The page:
The way to clean the maybes out of your sales funnel is to make sure that it makes sense to move forward with each step of the sales process, and when the time is right to make sure your lead is qualified. When you get to the Qualify step, you want to be sure of things like:
- Your prospect has the money to pay for your product or service
- They have a real, burning personal or business need to make a change
- Your product or service is the right fit for their problem
- If selling to a company, they have the authority to make a decision or can influence the person who does
You shouldn’t be afraid to get rid of any prospect at any stage of the sales process that isn’t a good fit. They will appreciate that you aren’t wasting their time and you can get on with looking for prospects that are in the heart of your target market. They will also appreciate it if you refer them to an associate that would better meet their needs.
Does turning away prospective clients sound like heresy to you?
Just think of it like the popular dating book for women from a couple of years ago, He is Just Not That Into You. The author and his wife argued that women have fooled themselves for years waiting for Mr. Maybe to call or commit, when in reality, his non-committal behavior speaks for itself: he’s just not that into you.
Your prospects are the same. Many people are afraid of hurting your feelings and will let you call and email for many months even though they know they are not interested in what you are selling. I would much rather turn away a client that I know is not a good fit for me in the first phone call, rather than waste both our time in multiple follow ups.
If, by process of more aggressive weeding of your sales funnel, you find that you have no prospects, congratulations! You know you are doing something wrong in either your marketing efforts or in your offerings and you can fix it.
Getting out of maybe land will be like a splash of cold water to your face. Don’t be afraid, the truth will set you free.
I realize that I am just skimming the surface of selling techniques. If you are serious about being in business, you must learn how to sell ethically and effectively. Jill Konrath has a great blog to check out for those selling to corporations called Selling to Big Companies. I am sure you know of more resources … let me know your favorites.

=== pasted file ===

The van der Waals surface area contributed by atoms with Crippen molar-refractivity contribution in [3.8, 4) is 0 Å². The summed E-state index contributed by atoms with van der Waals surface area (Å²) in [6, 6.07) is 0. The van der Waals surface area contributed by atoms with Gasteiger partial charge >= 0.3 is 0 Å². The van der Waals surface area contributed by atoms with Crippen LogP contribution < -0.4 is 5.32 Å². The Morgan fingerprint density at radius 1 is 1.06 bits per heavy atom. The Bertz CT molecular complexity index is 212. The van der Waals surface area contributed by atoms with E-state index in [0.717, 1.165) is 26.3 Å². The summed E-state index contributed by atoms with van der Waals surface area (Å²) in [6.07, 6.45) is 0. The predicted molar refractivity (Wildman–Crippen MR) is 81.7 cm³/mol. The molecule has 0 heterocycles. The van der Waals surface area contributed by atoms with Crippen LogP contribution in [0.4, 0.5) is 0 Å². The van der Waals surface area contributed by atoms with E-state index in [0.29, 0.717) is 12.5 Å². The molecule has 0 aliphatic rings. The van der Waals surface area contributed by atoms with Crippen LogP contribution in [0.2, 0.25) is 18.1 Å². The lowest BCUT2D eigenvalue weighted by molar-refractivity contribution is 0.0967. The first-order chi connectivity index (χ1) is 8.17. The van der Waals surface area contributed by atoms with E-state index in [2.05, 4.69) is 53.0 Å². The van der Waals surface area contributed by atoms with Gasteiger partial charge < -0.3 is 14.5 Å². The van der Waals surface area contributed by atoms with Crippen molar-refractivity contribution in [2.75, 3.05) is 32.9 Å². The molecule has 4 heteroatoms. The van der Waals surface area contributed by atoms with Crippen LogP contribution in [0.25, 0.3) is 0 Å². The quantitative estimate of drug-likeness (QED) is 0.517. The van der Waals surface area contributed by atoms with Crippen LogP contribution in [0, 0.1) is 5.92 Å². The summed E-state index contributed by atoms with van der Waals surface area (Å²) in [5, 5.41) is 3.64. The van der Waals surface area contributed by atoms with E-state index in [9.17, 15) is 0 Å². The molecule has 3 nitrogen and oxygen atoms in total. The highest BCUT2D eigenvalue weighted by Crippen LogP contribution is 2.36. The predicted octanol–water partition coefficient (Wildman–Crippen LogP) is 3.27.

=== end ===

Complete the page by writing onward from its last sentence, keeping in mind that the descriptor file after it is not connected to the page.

I love this post. In fact a coach friend of mine asked me how I can grease the revolving door for prospects who aren’t perfect customers so I burn less time & energy on them, move them through & out (and out can be a referral to someone else as well).
You mention the question “do you have the money to pay me?” Short of asking folks what their budget is (say for a web project if you’re a web designer)? What are some other great ways to make some of these assessments you mention so you’re thorough yet not obtuse in your dealings with prospects? Would love to see an article on that 🙂
Fantastically helpful, Pamela – thanks so much.
most of what I learned about ‘selling’, I learned from my mentor, Adam Urbanski of The Marketing Mentors:
although his website looks a bit “salesy”, his approach is so refreshingly creative and exciting and smart. He is a delight to work with and he knows how to turn your head around. I honestly can say my business completely transformed from just one 5 hr session with him!
all the best,
Jessica from It’s Not About Your Stuff
Nothing worse than a burned cycle. I think it surprises people when you say no thanks, in some cases I’ve actually seen it close the deal. It gets them off the fence.